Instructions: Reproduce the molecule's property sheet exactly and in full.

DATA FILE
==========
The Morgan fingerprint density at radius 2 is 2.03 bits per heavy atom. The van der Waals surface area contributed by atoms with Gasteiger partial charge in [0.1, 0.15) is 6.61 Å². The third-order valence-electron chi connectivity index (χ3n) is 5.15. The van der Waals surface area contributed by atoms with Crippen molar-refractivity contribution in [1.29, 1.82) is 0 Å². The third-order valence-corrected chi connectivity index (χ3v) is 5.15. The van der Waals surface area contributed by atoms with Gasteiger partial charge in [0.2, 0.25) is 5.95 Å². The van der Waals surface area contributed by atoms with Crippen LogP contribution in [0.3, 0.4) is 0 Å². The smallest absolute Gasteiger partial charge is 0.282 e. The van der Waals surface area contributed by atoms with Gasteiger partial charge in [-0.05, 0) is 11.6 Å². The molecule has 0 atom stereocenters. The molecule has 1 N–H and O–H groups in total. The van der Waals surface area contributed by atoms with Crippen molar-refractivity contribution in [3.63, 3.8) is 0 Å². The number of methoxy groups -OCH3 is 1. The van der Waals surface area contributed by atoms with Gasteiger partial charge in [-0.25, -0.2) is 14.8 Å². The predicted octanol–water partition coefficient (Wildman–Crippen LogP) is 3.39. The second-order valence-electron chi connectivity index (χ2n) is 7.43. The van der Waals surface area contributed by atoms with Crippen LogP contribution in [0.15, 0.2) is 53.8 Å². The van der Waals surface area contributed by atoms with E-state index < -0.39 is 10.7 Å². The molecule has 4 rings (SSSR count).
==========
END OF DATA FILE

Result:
The Morgan fingerprint density at radius 2 is 2.03 bits per heavy atom. The van der Waals surface area contributed by atoms with Gasteiger partial charge in [0.1, 0.15) is 6.61 Å². The third-order valence-electron chi connectivity index (χ3n) is 5.15. The van der Waals surface area contributed by atoms with Crippen molar-refractivity contribution in [1.29, 1.82) is 0 Å². The third-order valence-corrected chi connectivity index (χ3v) is 5.15. The van der Waals surface area contributed by atoms with Gasteiger partial charge in [0.2, 0.25) is 5.95 Å². The van der Waals surface area contributed by atoms with Crippen LogP contribution in [0.3, 0.4) is 0 Å². The smallest absolute Gasteiger partial charge is 0.282 e. The van der Waals surface area contributed by atoms with Gasteiger partial charge in [-0.05, 0) is 11.6 Å². The molecule has 0 atom stereocenters. The molecule has 1 N–H and O–H groups in total. The van der Waals surface area contributed by atoms with Crippen molar-refractivity contribution in [3.63, 3.8) is 0 Å². The number of methoxy groups -OCH3 is 1. The van der Waals surface area contributed by atoms with Gasteiger partial charge in [-0.25, -0.2) is 14.8 Å². The predicted octanol–water partition coefficient (Wildman–Crippen LogP) is 3.39. The second-order valence-electron chi connectivity index (χ2n) is 7.43. The van der Waals surface area contributed by atoms with Crippen LogP contribution in [0.15, 0.2) is 53.8 Å². The van der Waals surface area contributed by atoms with E-state index < -0.39 is 10.7 Å². The molecule has 4 rings (SSSR count).